Amazon gives Apple’s product pages the special treatment and keeps them relatively clear of unrelated ads, signifying an arrangement between the companies, according to Insider. When the Federal Trade Commission filed an antitrust lawsuit against the e-commerce retailer in September, it accused Amazon of “deliberately increasing junk ads that worsen search quality.” However, Insider found that the pages for Apple products, such as “iPhone” and “iPad,” show a clean page layout with no ads or recommendation. Meanwhile, products from rival brands, including Samsung Galaxy and Microsoft Surface, show multiple banner ads and several sponsored recommendations from other brands.
We tried it out ourselves and did find that Apple’s product pages do look cleaner. Microsoft Surface Pro’s, however, showed a carousel of sponsored listings “4 stars and above,” along with products related to the specific item and multiple banner ads. Insider says Apple asked Amazon to keep its product pages free of ad clutter back in 2018, based on an email shared by the House Judiciary Committee. “We understand that Apple does not want to drive sales to competing brands in search or detail pages,” Jeff Wilke, who was then Amazon’s retail CEO, reportedly wrote.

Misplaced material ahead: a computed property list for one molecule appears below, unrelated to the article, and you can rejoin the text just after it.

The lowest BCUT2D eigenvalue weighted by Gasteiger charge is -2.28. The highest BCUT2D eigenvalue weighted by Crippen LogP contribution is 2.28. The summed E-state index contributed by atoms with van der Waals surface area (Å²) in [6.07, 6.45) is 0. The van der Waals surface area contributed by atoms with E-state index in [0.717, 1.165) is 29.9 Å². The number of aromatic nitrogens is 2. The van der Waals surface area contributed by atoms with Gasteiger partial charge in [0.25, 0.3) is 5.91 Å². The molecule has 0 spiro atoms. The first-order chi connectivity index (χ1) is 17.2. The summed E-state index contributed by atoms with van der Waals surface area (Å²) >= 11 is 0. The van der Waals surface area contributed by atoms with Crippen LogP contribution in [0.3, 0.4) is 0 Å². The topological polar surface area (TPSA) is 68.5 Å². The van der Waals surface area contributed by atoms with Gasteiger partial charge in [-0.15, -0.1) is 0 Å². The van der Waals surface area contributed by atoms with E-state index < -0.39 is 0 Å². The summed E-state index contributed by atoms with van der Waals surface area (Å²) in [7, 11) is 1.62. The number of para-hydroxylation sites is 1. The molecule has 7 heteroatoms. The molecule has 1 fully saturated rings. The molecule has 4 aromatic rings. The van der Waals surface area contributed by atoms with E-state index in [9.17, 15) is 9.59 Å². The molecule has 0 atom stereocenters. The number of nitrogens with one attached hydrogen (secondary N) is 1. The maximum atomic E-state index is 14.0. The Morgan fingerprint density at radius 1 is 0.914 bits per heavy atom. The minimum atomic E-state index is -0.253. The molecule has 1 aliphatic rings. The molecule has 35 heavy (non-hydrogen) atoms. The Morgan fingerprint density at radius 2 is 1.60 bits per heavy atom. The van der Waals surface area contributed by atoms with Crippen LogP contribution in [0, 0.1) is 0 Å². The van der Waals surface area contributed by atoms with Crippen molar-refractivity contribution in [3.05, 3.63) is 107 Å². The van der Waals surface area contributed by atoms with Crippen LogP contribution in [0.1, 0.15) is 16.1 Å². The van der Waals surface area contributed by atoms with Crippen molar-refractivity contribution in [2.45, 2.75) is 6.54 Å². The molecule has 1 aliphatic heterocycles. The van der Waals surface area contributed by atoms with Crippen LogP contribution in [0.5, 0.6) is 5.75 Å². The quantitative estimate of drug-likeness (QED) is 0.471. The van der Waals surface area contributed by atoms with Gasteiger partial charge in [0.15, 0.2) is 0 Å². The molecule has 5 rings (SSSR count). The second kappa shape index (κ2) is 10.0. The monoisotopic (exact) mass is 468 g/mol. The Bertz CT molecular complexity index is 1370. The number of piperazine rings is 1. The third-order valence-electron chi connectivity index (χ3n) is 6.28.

Apple has admitted to the publication that it has some sort of an agreement with Amazon that prevents other companies from buying ads for “specific Apple-related brand queries” on the latter’s marketplace. They can still buy ads for key phrases with an Apple name, say “iPad keyboard case,” but not for “iPad” itself. “Apple’s goal for the Agreements was to create the best possible customer experience, and others are free to do the same,” Apple’s representative said in a statement. They added that the deal was also meant to address the company’s issues with counterfeit products on the platform, because it used to send Amazon “hundreds of thousands of take-down notices” before then.
While it’s not clear whether money exchanged hands between the two companies, the email shared by the House talked about a potential financial deal. Amazon reportedly turned down Apple’s request at first, but Wilke wrote in the email: “We cannot alter our organic search algorithm to return only Apple products in the search results when an Apple team is searched… Apple would need to purchase these placements or compensate Amazon for the lost ad revenue.”